I've often wondered why we human beings have so much trouble thinking straight about machines that think.
In the arts and entertainment, machines that can think are often depicted as simulacra of humans, sometimes down to the shape of the body and its parts, and their behavior suggests that their thoughts are much like our own. But thinking does not have to follow human rules or patterns to count as thinking. Examples of this fact now abound: chess computers outthink humans not because they think like humans think about chess but better, but because they think in an entirely different way. Useful language translation can be done without deep knowledge of grammar.
Evolution has apparently endowed human beings, more than any other animals, with the capacity to represent and reason about the contents of other human minds. By the time children start school, they can keep track of what different people know about the same set of facts (this is a prerequisite for lying). Later, as adults, we use this capacity to figure out how to negotiate, collaborate, and solve problems, for the benefit of ourselves and others. This uniquely human capacity is often called "Theory of Mind."
This piece of mental equipment is fairly new and hasn't been perfected. It has trouble when there are more than a couple of levels of belief involved (John thinks that Mary knows that Josephine felt …). And it springs into action even in situations where there are no "minds" to represent. Videos of two-dimensional shapes moving around on computer screens can tell stories of love, betrayal, hate, and violence that exist entirely in the mind of the viewer, who temporarily forgets that yellow triangles and blue squares don't have emotions.
Maybe we have trouble thinking about thinking machines because we don't have a correspondingly intuitive "Theory of Machine." Mentally simulating a simple mechanical device consisting of a few interlocking gears—say, figuring out whether turning the first gear will cause the last gear to rotate left or right, faster or slower—is devilishly difficult, not to mention aversive. More complex machines, consisting not of concrete parts but of abstract algorithms and data, are just as alien to our built-in mental faculties.
Perhaps this is why, when confronted with the notion of thinking machines, we fall back on understanding them as though they were thinking beings—in other words, as though they were humans. We apply the best tools our mind has, namely Theory of Mind (what would a machine do if it were like a person?) and general-purpose reasoning. Unfortunately, the former tool is not designed for this job, and the latter tool is hampered by our severely limited capacities for attention and working memory. Sure, we have disciplines like physics, engineering, and computer science that teach us how to understand and build machines, including machines that think, but years of formal education are required to appreciate the basics.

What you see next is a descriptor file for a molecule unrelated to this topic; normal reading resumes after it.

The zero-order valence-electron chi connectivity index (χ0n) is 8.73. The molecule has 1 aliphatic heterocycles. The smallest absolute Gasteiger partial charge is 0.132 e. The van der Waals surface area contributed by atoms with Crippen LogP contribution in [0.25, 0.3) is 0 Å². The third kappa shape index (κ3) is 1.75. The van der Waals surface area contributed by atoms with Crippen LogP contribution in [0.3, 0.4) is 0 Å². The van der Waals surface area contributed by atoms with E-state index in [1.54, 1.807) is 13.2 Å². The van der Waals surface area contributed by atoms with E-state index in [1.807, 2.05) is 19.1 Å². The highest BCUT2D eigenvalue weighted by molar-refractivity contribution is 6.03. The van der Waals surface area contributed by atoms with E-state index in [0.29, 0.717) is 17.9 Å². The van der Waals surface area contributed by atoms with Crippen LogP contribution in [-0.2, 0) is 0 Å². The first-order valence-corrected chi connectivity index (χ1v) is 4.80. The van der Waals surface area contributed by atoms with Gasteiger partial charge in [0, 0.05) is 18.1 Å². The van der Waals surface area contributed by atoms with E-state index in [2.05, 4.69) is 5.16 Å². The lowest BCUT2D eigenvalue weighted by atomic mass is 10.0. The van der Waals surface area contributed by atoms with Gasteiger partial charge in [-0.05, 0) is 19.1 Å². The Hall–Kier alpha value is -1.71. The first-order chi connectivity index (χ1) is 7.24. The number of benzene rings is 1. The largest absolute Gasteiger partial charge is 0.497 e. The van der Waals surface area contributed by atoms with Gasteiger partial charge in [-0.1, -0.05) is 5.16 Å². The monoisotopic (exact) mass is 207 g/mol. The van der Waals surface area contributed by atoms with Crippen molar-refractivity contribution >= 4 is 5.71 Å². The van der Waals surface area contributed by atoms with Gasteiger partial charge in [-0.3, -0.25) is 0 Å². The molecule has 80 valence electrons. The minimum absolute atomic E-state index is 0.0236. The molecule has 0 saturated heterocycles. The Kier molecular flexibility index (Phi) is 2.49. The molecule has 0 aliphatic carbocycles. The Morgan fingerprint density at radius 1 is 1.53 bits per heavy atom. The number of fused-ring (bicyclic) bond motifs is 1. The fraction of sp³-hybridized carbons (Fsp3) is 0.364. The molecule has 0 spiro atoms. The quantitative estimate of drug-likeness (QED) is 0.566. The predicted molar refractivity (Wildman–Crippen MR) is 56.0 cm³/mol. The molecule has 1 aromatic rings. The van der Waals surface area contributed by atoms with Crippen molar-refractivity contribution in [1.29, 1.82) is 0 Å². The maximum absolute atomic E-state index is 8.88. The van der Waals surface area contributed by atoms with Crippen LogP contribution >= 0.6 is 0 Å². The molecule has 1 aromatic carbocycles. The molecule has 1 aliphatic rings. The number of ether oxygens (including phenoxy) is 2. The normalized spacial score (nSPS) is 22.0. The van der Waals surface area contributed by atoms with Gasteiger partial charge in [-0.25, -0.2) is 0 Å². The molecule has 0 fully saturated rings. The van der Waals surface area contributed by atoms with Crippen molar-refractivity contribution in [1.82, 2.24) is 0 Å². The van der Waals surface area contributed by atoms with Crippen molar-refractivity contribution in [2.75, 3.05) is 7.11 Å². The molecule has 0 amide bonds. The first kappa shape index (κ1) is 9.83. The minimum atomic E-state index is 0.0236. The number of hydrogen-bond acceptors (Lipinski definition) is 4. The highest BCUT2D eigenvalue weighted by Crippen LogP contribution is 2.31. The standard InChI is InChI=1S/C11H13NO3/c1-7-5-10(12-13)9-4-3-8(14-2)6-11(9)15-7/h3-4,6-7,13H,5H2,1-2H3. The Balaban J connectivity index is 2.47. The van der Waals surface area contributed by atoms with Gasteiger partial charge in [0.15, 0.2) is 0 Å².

A Theory of Machine module would ignore intentionality and emotion, and instead specialize in representing the interactions of different subsystems, inputs, and outputs to predict what machines would do in different circumstances, much as Theory of Mind helps us to predict how other humans will behave.
If we did have Theory of Machine capacities built into our brains, things might be much different. Instead, we seem condemned to see the complex reality of thinking machines, which think based on much different principles from the ones we are used to, through the simplifying lens of assuming they will be like thinking minds, perhaps reduced or amplified in capacity, but essentially the same. Since we will be interacting with thinking machines more as time goes on, we need to figure out how to develop better intuitions about how they work. Crafting a new module isn't easy, but our brains did it—by reusing existing faculties in a clever new way—when written language was invented. Perhaps our descendants will learn the skill of understanding machines in childhood as easily as we learned to read.